President Lincoln writes General Joseph Hooker: “The facts are now known here that Winchester and Martinsburg were both besieged yesterday; the troops from Martinsburg have got into Harper’s Ferry without loss; those from Winchester, are also in, having lost, in killed, wounded and missing, about one third of their number. Of course the enemy holds both places; and I think the report is authentic that he is crossing the Potomac at Williamsburg. We have not heard of his yet appearing at Harper’s Ferry, or on the river anywhere below. I would like to hear from you.”  Curt Anders, biographer of General Henry W. Halleck,  noted that in two messages (both to Lincoln) on June 15, Hooker seemed nigh-incoherent:

* ‘Your telegram…seems to disclose the intentions of the enemy to make an invasion, and, if so, it is not in my power to prevent it. I can, however, make an effort to check him….On so short reflection, I am not prepared to say this is the wisest move, nor do I know that my opinion on this subject is wanted.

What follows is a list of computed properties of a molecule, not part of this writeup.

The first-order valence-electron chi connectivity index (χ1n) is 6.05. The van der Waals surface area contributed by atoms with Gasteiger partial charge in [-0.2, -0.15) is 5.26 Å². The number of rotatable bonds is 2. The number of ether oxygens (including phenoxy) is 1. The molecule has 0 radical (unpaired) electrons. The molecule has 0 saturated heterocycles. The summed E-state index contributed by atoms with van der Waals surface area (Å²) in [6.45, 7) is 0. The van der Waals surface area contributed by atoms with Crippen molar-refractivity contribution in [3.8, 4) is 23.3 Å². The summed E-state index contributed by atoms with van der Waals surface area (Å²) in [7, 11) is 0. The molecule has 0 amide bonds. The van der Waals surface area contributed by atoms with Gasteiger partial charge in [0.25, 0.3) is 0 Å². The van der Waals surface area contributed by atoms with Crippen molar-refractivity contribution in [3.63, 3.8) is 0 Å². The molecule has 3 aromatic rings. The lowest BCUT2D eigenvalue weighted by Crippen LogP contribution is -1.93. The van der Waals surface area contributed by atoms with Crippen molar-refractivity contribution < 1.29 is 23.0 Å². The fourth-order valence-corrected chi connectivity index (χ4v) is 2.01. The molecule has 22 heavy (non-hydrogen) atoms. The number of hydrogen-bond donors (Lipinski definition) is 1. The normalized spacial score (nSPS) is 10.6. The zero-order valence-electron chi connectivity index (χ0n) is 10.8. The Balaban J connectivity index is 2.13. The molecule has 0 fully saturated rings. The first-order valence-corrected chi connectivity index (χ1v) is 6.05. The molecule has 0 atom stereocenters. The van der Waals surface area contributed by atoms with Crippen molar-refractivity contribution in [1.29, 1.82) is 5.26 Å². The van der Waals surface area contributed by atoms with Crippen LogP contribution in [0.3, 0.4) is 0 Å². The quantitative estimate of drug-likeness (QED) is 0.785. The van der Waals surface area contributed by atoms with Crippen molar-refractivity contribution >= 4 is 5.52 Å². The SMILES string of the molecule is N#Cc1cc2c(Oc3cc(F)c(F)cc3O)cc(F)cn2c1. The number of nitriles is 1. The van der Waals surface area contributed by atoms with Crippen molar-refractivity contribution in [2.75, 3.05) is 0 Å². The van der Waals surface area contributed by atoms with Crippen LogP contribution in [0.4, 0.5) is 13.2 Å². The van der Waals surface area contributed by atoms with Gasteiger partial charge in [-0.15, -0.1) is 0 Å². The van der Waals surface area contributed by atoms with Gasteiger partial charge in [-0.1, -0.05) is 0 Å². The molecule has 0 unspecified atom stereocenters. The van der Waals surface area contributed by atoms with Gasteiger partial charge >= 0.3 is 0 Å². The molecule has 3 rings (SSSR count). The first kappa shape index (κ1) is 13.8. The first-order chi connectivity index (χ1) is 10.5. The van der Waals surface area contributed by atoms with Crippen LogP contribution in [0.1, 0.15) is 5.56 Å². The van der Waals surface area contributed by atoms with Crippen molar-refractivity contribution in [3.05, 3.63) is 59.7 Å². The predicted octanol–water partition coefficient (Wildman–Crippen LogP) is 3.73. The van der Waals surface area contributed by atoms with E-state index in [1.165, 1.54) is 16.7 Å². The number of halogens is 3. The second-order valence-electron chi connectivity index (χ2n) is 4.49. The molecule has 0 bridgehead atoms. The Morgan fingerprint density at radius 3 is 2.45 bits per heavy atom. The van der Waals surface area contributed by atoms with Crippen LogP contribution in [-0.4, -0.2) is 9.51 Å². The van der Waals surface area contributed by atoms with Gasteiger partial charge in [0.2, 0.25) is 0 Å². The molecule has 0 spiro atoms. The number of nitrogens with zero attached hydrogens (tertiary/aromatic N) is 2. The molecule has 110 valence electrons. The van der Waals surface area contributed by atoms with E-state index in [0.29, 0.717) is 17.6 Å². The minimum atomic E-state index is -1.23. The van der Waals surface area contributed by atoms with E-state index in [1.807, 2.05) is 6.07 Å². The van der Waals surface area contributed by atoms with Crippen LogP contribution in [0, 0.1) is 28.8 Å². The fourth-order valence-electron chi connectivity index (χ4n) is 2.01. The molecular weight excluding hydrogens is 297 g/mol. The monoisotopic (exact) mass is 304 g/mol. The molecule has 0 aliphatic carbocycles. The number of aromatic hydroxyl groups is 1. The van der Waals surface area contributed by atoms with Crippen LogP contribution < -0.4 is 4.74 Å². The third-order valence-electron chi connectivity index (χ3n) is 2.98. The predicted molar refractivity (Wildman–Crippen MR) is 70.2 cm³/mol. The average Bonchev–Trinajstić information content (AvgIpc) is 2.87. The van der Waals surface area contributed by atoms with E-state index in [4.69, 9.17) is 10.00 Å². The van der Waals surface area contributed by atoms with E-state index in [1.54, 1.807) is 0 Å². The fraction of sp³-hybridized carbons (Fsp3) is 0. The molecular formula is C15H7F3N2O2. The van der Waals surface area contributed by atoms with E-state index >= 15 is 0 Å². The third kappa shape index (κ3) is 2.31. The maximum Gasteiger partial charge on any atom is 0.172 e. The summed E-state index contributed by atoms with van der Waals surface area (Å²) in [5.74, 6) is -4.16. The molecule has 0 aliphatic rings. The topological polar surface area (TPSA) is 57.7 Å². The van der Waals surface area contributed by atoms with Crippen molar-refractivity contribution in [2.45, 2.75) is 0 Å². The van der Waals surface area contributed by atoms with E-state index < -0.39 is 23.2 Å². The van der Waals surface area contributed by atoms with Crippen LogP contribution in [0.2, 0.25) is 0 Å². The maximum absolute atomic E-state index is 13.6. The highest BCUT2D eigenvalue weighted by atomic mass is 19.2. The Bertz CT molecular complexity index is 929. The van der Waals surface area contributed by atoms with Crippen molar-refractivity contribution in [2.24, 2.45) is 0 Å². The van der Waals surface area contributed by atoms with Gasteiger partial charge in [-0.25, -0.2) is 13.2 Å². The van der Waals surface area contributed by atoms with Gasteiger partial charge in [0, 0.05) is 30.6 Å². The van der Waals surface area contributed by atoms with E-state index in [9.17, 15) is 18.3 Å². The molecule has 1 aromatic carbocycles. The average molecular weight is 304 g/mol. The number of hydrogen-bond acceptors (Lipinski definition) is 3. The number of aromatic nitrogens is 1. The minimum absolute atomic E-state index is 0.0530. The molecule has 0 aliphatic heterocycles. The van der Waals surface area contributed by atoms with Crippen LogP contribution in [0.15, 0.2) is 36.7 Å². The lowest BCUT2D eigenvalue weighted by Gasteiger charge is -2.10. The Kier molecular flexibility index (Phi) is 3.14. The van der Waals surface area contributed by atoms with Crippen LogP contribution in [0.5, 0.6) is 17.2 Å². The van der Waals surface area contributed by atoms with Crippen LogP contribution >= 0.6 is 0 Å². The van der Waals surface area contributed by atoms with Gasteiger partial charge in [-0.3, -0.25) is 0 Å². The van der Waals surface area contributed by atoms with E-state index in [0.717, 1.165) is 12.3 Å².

*  “[Lee] has more to accomplish, but with more hazard, by striking an easterly direction after crossing [the Potomac] than a northerly one….It is an act of desperation on his part, no matter in what force he moves….I do not know that my opinion as to the duty of this army in the case is wanted; if it should be, you know that I will be happy to give it.’

            Journalist Noah Brooks writes: “Perhaps the even of the week is the reply of the President to the Albany Democrats.  It is a grand documents, strong, plain, simple, without one sparkle of tinsel ornament, yet dignified as becomes the ruler of a great people when the nation is listening to what he says.  It should be printed in every Northern paper, and read by every citizen.  It will go far to free the minds of many from unpleasant fears and doubts, and the angry thoughts so carefully instilled and cherished by the race of demagogues whose doom the President foretells.  It is well that he has spoken, and all the nation should hear what he said.”